Make sure to tune in to Jazz at 100 every Thursday night from 7-9! Here are the two hours that aired on December 28.
Mentored by Thelonious Monk, Bud Powell became the first great piano innovator of bebop. “It would be hard to overstate Powell’s impact. His ingenious technique and originality as an improviser and composer established the foundation for all pianists to follow. Long after bop had faded, Powell remained a source of inspiration for pianists as varied as the harmonically engrossed Bill Evans and the rhythmically unfettered Cecil Taylor. In other words there is jazz piano Before Powell and After Powell.” – Gary Giddens & Scott DeVeaux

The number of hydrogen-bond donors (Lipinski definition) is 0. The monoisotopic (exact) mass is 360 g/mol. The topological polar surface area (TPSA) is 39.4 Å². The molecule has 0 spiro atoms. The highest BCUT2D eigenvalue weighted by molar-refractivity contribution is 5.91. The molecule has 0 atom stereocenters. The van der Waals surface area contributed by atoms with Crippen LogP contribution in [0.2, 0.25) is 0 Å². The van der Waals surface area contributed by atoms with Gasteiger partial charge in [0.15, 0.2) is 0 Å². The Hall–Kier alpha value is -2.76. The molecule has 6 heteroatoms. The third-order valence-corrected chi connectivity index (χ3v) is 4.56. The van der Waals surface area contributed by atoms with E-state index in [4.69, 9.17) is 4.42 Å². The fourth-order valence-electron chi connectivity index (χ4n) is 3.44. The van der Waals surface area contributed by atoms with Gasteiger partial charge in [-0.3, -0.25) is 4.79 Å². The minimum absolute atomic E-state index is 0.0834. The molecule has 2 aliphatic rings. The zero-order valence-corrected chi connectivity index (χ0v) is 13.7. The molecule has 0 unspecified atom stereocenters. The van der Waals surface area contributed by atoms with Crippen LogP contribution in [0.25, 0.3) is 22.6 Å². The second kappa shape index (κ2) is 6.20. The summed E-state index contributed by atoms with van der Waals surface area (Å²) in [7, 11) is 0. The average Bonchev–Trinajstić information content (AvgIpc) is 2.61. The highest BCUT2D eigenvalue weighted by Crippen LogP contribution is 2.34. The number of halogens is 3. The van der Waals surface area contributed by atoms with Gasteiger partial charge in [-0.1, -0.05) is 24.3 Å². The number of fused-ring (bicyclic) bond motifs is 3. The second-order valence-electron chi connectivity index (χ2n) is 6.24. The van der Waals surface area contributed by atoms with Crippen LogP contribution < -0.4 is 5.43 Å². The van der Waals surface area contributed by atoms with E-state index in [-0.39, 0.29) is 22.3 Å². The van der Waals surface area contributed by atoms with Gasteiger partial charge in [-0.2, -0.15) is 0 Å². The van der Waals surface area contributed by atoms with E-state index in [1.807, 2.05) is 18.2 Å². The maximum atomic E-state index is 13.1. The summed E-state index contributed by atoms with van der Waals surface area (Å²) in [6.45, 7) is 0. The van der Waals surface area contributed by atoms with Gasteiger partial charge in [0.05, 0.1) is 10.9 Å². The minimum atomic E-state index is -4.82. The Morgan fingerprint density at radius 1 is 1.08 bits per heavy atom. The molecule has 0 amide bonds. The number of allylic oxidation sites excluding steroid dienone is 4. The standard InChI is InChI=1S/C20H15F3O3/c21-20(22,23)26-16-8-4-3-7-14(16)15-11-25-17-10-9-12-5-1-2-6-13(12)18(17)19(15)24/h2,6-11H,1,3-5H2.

In 1940, Minton’s Playhouse on West 118th Street hired drummer Kenny Clarke as a bandleader. For the house band, Clarke hired trumpeter Joe Guy, bassist Nick Fenton, and an eccentric pianist named Thelonious Monk. Although Monk recorded with Coleman Hawkins in 1944, he didn’t record with his own group until 1947. Despite these kind of gaps that occur throughout his discography, he is competitive with Duke Ellington for the most recorded composer in jazz. The Blue Note recordings of 1947 – 1952 include many of the most recognized of his compositions.